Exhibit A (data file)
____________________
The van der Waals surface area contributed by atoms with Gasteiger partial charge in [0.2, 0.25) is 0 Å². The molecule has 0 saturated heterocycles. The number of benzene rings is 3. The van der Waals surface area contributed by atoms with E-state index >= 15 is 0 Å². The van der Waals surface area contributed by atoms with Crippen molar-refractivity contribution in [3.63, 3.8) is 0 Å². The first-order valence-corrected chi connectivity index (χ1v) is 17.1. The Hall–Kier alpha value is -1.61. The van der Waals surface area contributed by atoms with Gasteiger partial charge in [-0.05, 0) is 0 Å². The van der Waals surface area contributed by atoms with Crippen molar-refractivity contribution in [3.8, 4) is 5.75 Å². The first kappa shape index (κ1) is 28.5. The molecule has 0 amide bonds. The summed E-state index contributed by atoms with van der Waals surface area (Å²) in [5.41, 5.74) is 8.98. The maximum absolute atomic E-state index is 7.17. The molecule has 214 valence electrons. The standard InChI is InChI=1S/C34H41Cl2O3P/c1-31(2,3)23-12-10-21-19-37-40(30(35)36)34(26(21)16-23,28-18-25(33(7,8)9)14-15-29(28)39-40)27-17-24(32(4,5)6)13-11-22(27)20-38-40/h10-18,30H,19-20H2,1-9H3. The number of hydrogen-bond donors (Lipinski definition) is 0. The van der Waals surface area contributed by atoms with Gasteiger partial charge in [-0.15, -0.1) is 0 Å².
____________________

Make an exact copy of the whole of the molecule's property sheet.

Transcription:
The van der Waals surface area contributed by atoms with Gasteiger partial charge in [0.2, 0.25) is 0 Å². The molecule has 0 saturated heterocycles. The number of benzene rings is 3. The van der Waals surface area contributed by atoms with E-state index >= 15 is 0 Å². The van der Waals surface area contributed by atoms with Crippen molar-refractivity contribution in [3.63, 3.8) is 0 Å². The first-order valence-corrected chi connectivity index (χ1v) is 17.1. The Hall–Kier alpha value is -1.61. The van der Waals surface area contributed by atoms with Gasteiger partial charge in [-0.05, 0) is 0 Å². The van der Waals surface area contributed by atoms with Crippen molar-refractivity contribution in [3.8, 4) is 5.75 Å². The first kappa shape index (κ1) is 28.5. The molecule has 0 amide bonds. The summed E-state index contributed by atoms with van der Waals surface area (Å²) in [5.41, 5.74) is 8.98. The maximum absolute atomic E-state index is 7.17. The molecule has 214 valence electrons. The standard InChI is InChI=1S/C34H41Cl2O3P/c1-31(2,3)23-12-10-21-19-37-40(30(35)36)34(26(21)16-23,28-18-25(33(7,8)9)14-15-29(28)39-40)27-17-24(32(4,5)6)13-11-22(27)20-38-40/h10-18,30H,19-20H2,1-9H3. The number of hydrogen-bond donors (Lipinski definition) is 0. The van der Waals surface area contributed by atoms with Gasteiger partial charge in [-0.15, -0.1) is 0 Å².